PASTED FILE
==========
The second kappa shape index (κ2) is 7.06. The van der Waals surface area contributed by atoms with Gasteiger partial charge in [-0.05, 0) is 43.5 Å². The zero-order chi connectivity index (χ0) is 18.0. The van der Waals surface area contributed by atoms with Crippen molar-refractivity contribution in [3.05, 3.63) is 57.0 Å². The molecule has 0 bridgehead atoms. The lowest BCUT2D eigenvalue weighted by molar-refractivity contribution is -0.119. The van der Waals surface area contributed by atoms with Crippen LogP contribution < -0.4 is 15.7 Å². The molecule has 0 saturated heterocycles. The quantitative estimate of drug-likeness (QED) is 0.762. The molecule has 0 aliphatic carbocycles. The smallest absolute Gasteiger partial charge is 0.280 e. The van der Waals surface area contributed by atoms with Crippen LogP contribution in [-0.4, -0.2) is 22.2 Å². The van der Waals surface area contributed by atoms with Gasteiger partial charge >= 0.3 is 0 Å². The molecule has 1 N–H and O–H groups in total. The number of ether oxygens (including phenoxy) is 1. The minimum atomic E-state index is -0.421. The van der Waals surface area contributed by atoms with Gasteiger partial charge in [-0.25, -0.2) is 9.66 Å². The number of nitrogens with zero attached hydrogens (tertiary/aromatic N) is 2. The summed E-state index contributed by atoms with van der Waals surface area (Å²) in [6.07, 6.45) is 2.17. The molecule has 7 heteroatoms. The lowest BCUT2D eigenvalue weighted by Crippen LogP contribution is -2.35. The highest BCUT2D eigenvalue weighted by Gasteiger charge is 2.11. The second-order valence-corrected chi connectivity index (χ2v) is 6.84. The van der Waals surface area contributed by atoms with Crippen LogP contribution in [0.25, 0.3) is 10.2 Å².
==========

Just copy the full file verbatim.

The second kappa shape index (κ2) is 7.06. The van der Waals surface area contributed by atoms with Gasteiger partial charge in [-0.05, 0) is 43.5 Å². The zero-order chi connectivity index (χ0) is 18.0. The van der Waals surface area contributed by atoms with Crippen molar-refractivity contribution in [3.05, 3.63) is 57.0 Å². The molecule has 0 bridgehead atoms. The lowest BCUT2D eigenvalue weighted by molar-refractivity contribution is -0.119. The van der Waals surface area contributed by atoms with Crippen LogP contribution < -0.4 is 15.7 Å². The molecule has 0 saturated heterocycles. The quantitative estimate of drug-likeness (QED) is 0.762. The molecule has 0 aliphatic carbocycles. The smallest absolute Gasteiger partial charge is 0.280 e. The van der Waals surface area contributed by atoms with Crippen LogP contribution in [-0.4, -0.2) is 22.2 Å². The van der Waals surface area contributed by atoms with Gasteiger partial charge >= 0.3 is 0 Å². The molecule has 1 N–H and O–H groups in total. The number of ether oxygens (including phenoxy) is 1. The minimum atomic E-state index is -0.421. The van der Waals surface area contributed by atoms with Gasteiger partial charge in [-0.25, -0.2) is 9.66 Å². The number of nitrogens with zero attached hydrogens (tertiary/aromatic N) is 2. The summed E-state index contributed by atoms with van der Waals surface area (Å²) in [6.07, 6.45) is 2.17. The molecule has 7 heteroatoms. The lowest BCUT2D eigenvalue weighted by Crippen LogP contribution is -2.35. The highest BCUT2D eigenvalue weighted by Gasteiger charge is 2.11. The second-order valence-corrected chi connectivity index (χ2v) is 6.84. The van der Waals surface area contributed by atoms with Crippen LogP contribution in [0.25, 0.3) is 10.2 Å².